By Mubiru Ivan
Dr Sarah Ntiro Nyendwoha, the first woman graduate in East and Central Africa has died.
The academic icon died on Monday after battling with illness since early this year.
In 1951, she joined Oxford University where she graduated with a Bachelor’s Degree in History in 1954 thus becoming the first woman to graduate from East and Central Africa.
She was born in Hoima to Erasto B. Nyendwoha Akiiki of the Bakwonga clan and Jane Nsungwa Nyendwoha Adyeri, from the Babiito clan. Both her parents were teachers.
Sarah started school in kindergarten class at Duhaga Girls’ School in Hoima where she studied up to Primary 4. In 1938, she joined King’s College Budo where she studied for eight years, from Primary Five to Senior Six (1938-1945).
At the end of these years, she sat the Makerere College entrance examinations and was admitted to Makerere College to train as a teacher. She spent three years at the college, doing history, geography, English and teacher training. She was denied the opportunity to study Mathematics because the Maths Tutor said he did not teach girls.
She did her teaching practice at King’s College Budo and Kyebambe Girls’ School and later received a teaching certificate. In 1951, she joined Oxford University where graduated with a Bachelor’s Degree in History in 1954. She was the first East and Central African woman to graduate from Oxford University at a time when no tertiary institutions granted degrees in East Africa.
Her first working stint was at Kyebambe Girls’ School in Fort Portal. In 1955, she joined Gayaza High School. She later had to leave Gayaza High School and join Duhaga Junior Secondary School (DJSS) in Hoima where she taught for two years before she resigned from active teaching service in 1958.
Dr Ntiro’s involvement in civil society work started way back while she was at school in the 1940s. For example, when she was at King’s College Budo, she was invited by one of her teachers to help teach English to Polish refugees. The teacher was married to the commandant of the refugee camp in Budongo Forest and the refugees had been brought to Uganda after World War II.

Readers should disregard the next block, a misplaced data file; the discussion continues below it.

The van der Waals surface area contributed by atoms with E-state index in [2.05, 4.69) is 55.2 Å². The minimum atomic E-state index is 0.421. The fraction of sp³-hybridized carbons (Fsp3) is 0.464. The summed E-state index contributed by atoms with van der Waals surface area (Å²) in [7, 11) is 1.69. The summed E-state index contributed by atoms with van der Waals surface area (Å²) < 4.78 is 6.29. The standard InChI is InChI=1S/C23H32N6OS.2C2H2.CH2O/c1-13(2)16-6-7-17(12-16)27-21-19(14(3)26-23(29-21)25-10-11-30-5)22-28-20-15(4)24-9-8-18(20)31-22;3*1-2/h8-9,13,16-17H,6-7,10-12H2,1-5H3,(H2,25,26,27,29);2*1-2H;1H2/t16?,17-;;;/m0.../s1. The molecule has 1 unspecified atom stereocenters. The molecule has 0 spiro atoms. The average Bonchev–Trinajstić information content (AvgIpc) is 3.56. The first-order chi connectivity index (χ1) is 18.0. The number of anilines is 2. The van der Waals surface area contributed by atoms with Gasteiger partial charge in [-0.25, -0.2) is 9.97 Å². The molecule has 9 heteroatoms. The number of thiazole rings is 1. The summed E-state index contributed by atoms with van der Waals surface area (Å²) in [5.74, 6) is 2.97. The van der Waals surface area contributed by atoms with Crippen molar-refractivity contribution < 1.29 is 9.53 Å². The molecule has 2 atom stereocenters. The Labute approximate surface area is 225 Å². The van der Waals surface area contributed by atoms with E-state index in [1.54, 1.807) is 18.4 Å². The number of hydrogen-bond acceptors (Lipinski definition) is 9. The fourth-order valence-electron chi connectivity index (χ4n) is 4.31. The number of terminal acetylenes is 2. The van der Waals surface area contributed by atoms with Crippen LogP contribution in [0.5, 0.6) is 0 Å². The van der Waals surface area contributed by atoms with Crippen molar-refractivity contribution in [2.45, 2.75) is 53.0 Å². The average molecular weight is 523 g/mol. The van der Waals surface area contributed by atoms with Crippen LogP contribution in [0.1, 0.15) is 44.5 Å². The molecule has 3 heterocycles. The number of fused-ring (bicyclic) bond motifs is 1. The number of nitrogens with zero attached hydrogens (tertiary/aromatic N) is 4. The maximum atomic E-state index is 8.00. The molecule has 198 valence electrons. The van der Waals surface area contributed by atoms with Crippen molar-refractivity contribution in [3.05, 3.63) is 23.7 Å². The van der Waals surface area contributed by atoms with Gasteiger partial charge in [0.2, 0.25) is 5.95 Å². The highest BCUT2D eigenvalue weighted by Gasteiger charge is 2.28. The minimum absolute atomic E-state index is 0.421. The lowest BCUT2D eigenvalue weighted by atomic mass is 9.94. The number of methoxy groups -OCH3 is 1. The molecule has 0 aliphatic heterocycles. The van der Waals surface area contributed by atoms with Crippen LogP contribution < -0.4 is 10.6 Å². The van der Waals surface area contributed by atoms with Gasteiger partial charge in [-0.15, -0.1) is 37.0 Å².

In the late 1950s, when the British announced they were to grant Uganda independence, she started civic education sessions at the Hoima district headquarters to discuss democracy and elections.
Ntiro served in the Uganda Legislative Council from 1958-1961 where she tabled a private member’s bill on the Registration of Marriages in 1961 and was involved in women’s organisations like the Uganda Council of Women and YWCA (U). from 1965 to August 1967, she worked at the Ministry of Education as the secretary to the Teaching Service Committee. In September 1967, she joined Kings College Budo as a teacher.
In 1971, she resigned from teaching at King’s College Budo and joined Makerere University as an assistant secretary in the University secretary’s office and clerk to the Makerere University Council, handling matters of the University Council (1971-1976)
In 1976, the academician was transferred from the office of the University secretary to the joint administration of the Faculty of Arts and the Faculty of Social Sciences where she worked until October 1978. While at Makerere, she was also a Director of the East African Posts and Telecommunications Corporation (EAPTC).
Her championing of women’s rights in Uganda has come a long way. Soon after her arrival at Gayaza High School, she discovered that her salary was to be less than that of her male colleagues. In protest of this, she offered to work without any pay for one year to repay for sponsoring her studies.
After one academic year, she told them, she would resign and find employment that would pay her, not as a woman, but as a worker, an ordinary employee. Her action yielded results.
The Headmistress reported her action to the wife of the Governor, Sir Andrew Cohen who approached her at the school. She stood her ground and after this meeting, she received equal pay for equal work done. This was how she broke the barrier of unequal pay
She married Sam Joseph Ntiro in December 1958. They had two sons, Joseph Kakindo Ntiro Amooti and Simbo Nyakwera Ntiro Atenyi.
Additional information from Wikipedia.